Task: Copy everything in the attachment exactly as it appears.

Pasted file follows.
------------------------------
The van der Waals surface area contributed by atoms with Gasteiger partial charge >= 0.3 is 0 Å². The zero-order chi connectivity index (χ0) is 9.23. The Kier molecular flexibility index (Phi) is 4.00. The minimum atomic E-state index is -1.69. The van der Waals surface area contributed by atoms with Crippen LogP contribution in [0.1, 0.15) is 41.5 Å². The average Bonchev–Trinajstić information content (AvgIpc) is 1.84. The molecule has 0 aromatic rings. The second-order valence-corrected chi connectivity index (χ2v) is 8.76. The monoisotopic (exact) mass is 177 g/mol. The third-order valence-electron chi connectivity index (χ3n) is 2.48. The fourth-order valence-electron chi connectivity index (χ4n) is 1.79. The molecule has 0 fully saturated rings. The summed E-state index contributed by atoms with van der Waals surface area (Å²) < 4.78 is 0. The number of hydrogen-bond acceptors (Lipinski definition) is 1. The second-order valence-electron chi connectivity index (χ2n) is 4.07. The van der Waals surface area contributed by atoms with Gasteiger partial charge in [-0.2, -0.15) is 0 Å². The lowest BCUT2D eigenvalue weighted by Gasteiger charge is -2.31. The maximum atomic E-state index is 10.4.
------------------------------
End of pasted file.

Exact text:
The van der Waals surface area contributed by atoms with Gasteiger partial charge >= 0.3 is 0 Å². The zero-order chi connectivity index (χ0) is 9.23. The Kier molecular flexibility index (Phi) is 4.00. The minimum atomic E-state index is -1.69. The van der Waals surface area contributed by atoms with Crippen LogP contribution in [0.1, 0.15) is 41.5 Å². The average Bonchev–Trinajstić information content (AvgIpc) is 1.84. The molecule has 0 aromatic rings. The second-order valence-corrected chi connectivity index (χ2v) is 8.76. The monoisotopic (exact) mass is 177 g/mol. The third-order valence-electron chi connectivity index (χ3n) is 2.48. The fourth-order valence-electron chi connectivity index (χ4n) is 1.79. The molecule has 0 fully saturated rings. The summed E-state index contributed by atoms with van der Waals surface area (Å²) < 4.78 is 0. The number of hydrogen-bond acceptors (Lipinski definition) is 1. The second-order valence-electron chi connectivity index (χ2n) is 4.07. The van der Waals surface area contributed by atoms with Gasteiger partial charge in [-0.2, -0.15) is 0 Å². The lowest BCUT2D eigenvalue weighted by Gasteiger charge is -2.31. The maximum atomic E-state index is 10.4.